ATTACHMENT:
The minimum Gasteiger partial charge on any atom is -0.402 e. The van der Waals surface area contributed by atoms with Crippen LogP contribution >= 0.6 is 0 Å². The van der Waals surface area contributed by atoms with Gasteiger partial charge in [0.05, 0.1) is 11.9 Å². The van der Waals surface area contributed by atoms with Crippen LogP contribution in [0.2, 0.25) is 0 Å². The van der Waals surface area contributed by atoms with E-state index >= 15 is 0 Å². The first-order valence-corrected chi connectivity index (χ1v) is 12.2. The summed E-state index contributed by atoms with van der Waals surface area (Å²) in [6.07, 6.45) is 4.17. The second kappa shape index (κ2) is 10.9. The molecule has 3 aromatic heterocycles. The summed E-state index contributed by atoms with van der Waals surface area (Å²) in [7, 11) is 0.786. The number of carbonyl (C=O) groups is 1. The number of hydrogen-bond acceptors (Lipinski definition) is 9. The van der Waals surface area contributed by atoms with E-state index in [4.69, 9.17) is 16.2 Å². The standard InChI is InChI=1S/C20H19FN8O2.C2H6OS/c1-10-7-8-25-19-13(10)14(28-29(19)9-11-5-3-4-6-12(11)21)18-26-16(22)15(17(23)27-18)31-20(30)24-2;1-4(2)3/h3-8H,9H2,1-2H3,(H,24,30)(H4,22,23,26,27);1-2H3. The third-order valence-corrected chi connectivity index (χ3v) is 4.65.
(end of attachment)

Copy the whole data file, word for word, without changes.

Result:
The minimum Gasteiger partial charge on any atom is -0.402 e. The van der Waals surface area contributed by atoms with Crippen LogP contribution >= 0.6 is 0 Å². The van der Waals surface area contributed by atoms with Gasteiger partial charge in [0.05, 0.1) is 11.9 Å². The van der Waals surface area contributed by atoms with Crippen LogP contribution in [0.2, 0.25) is 0 Å². The van der Waals surface area contributed by atoms with E-state index >= 15 is 0 Å². The first-order valence-corrected chi connectivity index (χ1v) is 12.2. The summed E-state index contributed by atoms with van der Waals surface area (Å²) in [6.07, 6.45) is 4.17. The second kappa shape index (κ2) is 10.9. The molecule has 3 aromatic heterocycles. The summed E-state index contributed by atoms with van der Waals surface area (Å²) in [7, 11) is 0.786. The number of carbonyl (C=O) groups is 1. The number of hydrogen-bond acceptors (Lipinski definition) is 9. The van der Waals surface area contributed by atoms with E-state index in [4.69, 9.17) is 16.2 Å². The standard InChI is InChI=1S/C20H19FN8O2.C2H6OS/c1-10-7-8-25-19-13(10)14(28-29(19)9-11-5-3-4-6-12(11)21)18-26-16(22)15(17(23)27-18)31-20(30)24-2;1-4(2)3/h3-8H,9H2,1-2H3,(H,24,30)(H4,22,23,26,27);1-2H3. The third-order valence-corrected chi connectivity index (χ3v) is 4.65.